Yes, say they, as to the species he doth, but not as to all the little accidents about them. The schoolmen distinguish in Providence the ratio ordinis from the executio ordinis : the first, they say, is wholly immediate, the other is by subordinate causes, which we call the course of nature, which is no more than the common order which God hath appointed in the world; which generally obtains, but yet so as that there must be a due subordination to the first agent, if he sees cause for particular ends to order things otherwise. And I cannot see any kind of incongruity or repugnancy in such a supposition, because it answers the same ends which the original intention and design of universal Providence doth : as that in the ordinary course of nature, fire burns, i. e. dissolves that contexture of bodies which it meets with ; and this it doth, by virtue of that order of causes and effects which is established by universal Providence. But suppose that there be a stop put to this method by an extraordinary act, for great and wise ends becoming the supreme Governor of the world; why should not this be as agreeable to the design of Providence, as the first appointment of things in the common order was? Why not as well to work miraculous cures at some times, as to leave things to the ordinary methods at other times ? But we must still suppose the ends to be wise, and great, and good, for otherwise they do not reach the general design of Providence; and we mean no other particular Providence, but such as answers the same ge


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BOOK neral ends which an universal Providence is designed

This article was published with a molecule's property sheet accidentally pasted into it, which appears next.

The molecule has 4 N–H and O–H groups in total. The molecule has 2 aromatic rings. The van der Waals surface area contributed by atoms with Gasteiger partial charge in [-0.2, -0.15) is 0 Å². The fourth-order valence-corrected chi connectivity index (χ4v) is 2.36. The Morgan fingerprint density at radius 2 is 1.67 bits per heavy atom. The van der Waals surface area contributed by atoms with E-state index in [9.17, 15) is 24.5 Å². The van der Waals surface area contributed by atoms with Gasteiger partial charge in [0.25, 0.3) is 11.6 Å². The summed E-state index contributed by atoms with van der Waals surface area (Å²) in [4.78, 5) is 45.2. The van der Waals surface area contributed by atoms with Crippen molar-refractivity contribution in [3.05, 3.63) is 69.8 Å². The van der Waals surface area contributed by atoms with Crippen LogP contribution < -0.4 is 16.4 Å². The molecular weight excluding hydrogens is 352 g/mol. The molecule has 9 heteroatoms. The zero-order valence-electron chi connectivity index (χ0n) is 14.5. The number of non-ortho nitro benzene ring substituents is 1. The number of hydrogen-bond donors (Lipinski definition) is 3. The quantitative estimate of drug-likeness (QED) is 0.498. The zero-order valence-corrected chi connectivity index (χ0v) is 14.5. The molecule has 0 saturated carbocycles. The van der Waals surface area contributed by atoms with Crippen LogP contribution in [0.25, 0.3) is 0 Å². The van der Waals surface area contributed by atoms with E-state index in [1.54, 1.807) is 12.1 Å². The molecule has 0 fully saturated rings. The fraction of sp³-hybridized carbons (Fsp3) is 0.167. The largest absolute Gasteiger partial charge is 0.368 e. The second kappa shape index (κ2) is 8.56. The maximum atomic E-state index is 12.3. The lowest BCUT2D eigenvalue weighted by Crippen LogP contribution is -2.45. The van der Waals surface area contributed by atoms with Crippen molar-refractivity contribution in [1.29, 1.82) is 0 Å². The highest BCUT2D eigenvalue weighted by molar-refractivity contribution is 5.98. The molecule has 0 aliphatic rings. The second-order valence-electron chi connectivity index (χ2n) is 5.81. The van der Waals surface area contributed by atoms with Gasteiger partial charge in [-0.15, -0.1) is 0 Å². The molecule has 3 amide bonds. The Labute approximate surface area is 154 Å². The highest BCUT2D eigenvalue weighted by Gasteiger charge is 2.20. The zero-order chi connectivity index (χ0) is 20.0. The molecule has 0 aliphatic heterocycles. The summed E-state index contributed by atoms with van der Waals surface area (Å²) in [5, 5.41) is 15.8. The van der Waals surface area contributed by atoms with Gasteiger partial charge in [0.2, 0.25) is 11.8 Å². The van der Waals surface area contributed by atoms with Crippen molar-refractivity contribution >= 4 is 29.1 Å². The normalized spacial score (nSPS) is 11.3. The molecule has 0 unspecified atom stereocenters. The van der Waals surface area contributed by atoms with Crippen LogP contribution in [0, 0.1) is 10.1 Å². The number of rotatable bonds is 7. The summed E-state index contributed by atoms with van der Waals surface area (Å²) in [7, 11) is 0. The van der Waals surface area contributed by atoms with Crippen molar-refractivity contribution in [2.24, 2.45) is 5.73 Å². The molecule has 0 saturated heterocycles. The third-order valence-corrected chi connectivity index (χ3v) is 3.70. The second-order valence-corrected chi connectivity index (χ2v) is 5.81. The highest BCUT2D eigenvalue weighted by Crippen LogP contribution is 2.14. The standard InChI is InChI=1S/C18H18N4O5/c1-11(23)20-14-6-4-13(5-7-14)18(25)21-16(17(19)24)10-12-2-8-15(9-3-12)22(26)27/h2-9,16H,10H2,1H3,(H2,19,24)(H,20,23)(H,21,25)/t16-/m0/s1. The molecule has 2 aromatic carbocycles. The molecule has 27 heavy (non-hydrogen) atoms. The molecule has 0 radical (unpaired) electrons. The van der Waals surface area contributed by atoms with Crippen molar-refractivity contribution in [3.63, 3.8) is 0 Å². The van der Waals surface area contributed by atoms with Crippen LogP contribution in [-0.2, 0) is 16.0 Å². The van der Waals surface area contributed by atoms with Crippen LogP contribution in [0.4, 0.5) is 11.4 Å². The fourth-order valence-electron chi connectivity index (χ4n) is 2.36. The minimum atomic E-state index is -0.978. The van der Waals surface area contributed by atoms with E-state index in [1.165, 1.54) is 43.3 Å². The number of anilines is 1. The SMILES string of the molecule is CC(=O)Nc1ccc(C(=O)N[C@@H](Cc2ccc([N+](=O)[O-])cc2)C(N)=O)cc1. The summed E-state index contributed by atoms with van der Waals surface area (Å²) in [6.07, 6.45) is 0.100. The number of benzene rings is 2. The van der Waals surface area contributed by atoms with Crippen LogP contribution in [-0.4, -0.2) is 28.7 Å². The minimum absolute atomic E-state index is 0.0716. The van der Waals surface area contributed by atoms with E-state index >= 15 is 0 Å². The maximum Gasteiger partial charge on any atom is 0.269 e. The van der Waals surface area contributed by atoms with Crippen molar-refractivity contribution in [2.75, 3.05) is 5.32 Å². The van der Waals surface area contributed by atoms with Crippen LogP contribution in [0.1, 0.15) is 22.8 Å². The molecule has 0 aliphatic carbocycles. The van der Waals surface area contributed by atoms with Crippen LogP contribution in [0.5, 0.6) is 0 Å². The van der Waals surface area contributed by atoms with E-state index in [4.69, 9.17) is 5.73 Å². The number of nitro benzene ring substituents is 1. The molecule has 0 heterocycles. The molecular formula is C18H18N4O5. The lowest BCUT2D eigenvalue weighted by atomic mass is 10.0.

for. Arist. Mag.

But, saith Aristotle, If we suppose a particular Providence with respect to mankind, then he must give to men here according to their deserts ; which cannot be, since bad men often meet with good fortune ; and therefore God, being Lord over these things, would deal unjustly as a judge, which is not becoming him to do. Here it cannot be denied that Aristotle doth exclude a judicial disposal of these things; for if it were such, his argument must hold: but we distinguish between that and a providential management, in order to the real good of mankind. And I need no other than Aristotle's own arguments in this case : for if a man's real happiness lies in a similitude of the mind to God, how can that be inconsistent with Divine justice to exercise good men here in such a manner as tends most to draw off their minds from these transitory and decaying pleasures ?. And if these things cannot make a man really happy without virtue, which is the great design of his Morals to prove, how is it inconsistent with his justice to let bad men meet with good fortune? For these things can be no demonstrations of the favour or displeasure of God, which himself grants relates most to the inward temper of men's minds. But the real difficulty in this case is a supposition that there is no future state. I confess that Plato clears this matter easily and plainly. A good man, saith he, if he be under poverty, diseases, or other difficulties here, will find these things end in good to him, living or dying; and he makes no question of such a one's happiness in another state. But Aristotle is upon a great reserve as to a future state; and although he asserts the possibility of it sufficiently, from what he saith of the nature of the mind of man, as distinct from the principle